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Health and economics August 16, 2011

Posted by Erin Ptah in News Roundup.
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Twins conjoined at the head, and the poorly-understood connection that seems to be going on between their brains. See also video of them in action.

9/11-related PTSD, and the difficulty of measuring and quantifying it.

Living with schizophrenia — the real thing, not someone-confused-it-with-DID-again.

When the anti-choice choose, sometimes followed by going right back to picketing Planned Parenthoods the next day. (Not always, thankfully.) The cognitive dissonance resonates throughout.

Debating the ethics of reducing a pregnancy, having multiple fetuses and aborting one or some but not all.

Well, this makes me feel good about my college degree. Pertinent quote: “Women have to have a PhD to make as much as men with a BA.”

Things the US’ richest households can buy that you can’t. Another pertinent quote: “The richest 400 could pay your rent, and the rent of every single renter in the entire United States for three years.” Get on that, Warren Buffett.

The world’s oldest commercial record, created in 1890. Creepy, but amazing.


1. X - August 16, 2011

“The 400 richest households COULD buy these things, or they could, you know, continue funding the businesses and enterprises that keep you and your friends employed as well as bolster your retirement stock portfolio.”

That “richest household” article author fails economics so hard it’s hilarious. Wealth achieved through production (Warren Buffet’s qualifies) should be celebrated, since the act of production creates wealth that benefits us all (it’s why the poorest in America have TV’s, cars, cell phones, clean running water, and other luxuries that the poor of other countries can only dream of). That article is just more of the tired “Oh, man, I hate that they have money and I don’t” Kindergarten-style jealousy that people outgrow when they become adults.

Erin Ptah - August 16, 2011

Warren Buffett himself thinks his wealth would be better off being taxed more, and that it wouldn’t discourage him or his fellow ridiculously-rich people from investing. I’m inclined to take his word for it.

You think the poorest people in America have TVs and cars? And you’re criticizing someone else for being out of touch with economic reality?

X - August 18, 2011

What Warren Buffet wants to do with his own money is his own choice. The problem is that under the current tax code there’s no difference between him and the family whose struggling small business has a seven-digit gross but only a small net. It’s they who are driven out of business when politicians ramp up taxes on the so-called “rich.”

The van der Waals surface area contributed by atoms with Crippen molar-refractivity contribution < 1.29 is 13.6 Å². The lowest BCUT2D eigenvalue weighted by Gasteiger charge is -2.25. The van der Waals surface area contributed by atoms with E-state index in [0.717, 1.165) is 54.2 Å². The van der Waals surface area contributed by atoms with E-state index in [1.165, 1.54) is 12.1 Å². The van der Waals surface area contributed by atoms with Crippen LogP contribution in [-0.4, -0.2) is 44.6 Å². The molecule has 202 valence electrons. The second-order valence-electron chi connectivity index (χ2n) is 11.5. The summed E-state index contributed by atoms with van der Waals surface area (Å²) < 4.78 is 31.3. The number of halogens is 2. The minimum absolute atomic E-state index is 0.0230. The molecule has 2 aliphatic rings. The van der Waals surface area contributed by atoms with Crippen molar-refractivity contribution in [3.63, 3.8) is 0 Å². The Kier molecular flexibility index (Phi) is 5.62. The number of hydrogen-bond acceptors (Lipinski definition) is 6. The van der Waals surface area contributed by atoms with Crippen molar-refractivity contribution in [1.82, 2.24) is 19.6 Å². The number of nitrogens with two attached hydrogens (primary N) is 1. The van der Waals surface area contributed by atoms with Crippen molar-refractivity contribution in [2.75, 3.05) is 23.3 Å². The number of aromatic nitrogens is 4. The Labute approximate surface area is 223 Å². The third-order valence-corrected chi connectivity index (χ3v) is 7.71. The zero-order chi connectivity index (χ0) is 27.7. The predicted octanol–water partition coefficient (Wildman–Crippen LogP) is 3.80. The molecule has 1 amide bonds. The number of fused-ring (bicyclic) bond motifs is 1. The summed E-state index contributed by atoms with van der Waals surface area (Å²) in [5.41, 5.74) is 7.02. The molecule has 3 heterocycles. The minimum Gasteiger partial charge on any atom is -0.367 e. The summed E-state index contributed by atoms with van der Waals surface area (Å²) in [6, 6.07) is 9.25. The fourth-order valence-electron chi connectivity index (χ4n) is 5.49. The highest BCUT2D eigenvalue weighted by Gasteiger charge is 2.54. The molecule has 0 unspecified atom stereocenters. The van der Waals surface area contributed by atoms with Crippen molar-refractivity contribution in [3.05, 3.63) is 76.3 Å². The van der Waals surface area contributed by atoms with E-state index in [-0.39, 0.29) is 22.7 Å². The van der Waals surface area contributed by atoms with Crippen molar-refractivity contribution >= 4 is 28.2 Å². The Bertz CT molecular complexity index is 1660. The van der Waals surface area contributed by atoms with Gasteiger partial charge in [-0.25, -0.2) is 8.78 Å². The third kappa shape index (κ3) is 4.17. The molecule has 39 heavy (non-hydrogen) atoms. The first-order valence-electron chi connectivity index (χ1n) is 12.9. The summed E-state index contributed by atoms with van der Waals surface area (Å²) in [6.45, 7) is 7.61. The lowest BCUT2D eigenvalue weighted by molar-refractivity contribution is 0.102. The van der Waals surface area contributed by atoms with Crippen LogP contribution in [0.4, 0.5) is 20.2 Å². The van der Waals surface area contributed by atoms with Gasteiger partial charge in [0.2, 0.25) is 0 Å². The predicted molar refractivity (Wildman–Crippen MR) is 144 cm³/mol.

Those are also the business types you’ll find run by recent immigrants and those in lower SES neighborhoods. Thus, “taxing the rich” has as a consequence the further impoverishing of minority households (along with plenty of young entrepreneurs).

There was a study from not too long ago concerning the state of the nation’s poor. It found the average person living below the poverty line had at least 1 TV, a cell phone, a car, and several other items. Given my observations working with numerous economically disadvantaged students (my current school is 70% from this background), I can definitely confirm the TV and cell phone part. And these aren’t because of government handouts – it’s because innovations in the private sector drove down costs and increased availability.

The fact you find it hard to believe is a classic symptom of the misleading information many are fed about the economic class issue today. The need for the welfare state is largely justified through exaggerations about the people it would supposedly benefit, when its primary accomplishment throughout the decades has been to make lives worse by being put under the thumb of petty bureaucrats.

Anyway, that’s a basic econ tutorial on why “taxing the rich” is a such a radical, and inherently flawed, position for people to take. As a self-proclaimed moderate, I hope you see just how out-of-sorts with good reason that kind of suggestion is, despite the misleading emotional attraction it might present (said emotional overtone is why “tax the rich” is one of the top economic fallacies in America today). Since I know you like humor, I recommend PJ O’Rourke’s “Eat the Rich” for a funny send-up of the myth.

X - August 18, 2011

As a follow-up, here’s an article documenting all the ways Warren Buffet is wrong:


If you don’t think the rich are being taxed more, here’s a take-away that disproves that notion:

Several weeks ago Euro Pacific Capital Chief Executive Officer Peter Schiff compared a couple earning $250,000 with a couple in 1950 earning an inflation-adjusted equivalent amount and then looked at what they would pay in federal taxes taking the standard deduction. He included income taxes and payroll taxes for Social Security and Medicare and concluded that today’s $250,000 couple would pay 40 percent of their income. The 1950s couple would have paid 22 percent of their income.

“In other words, despite claims that taxes are at their lowest levels in 50 years, today’s high-earning couple pays over 80 percent more in federal taxes than their 1950 counterpart!” Mr. Schiff wrote.

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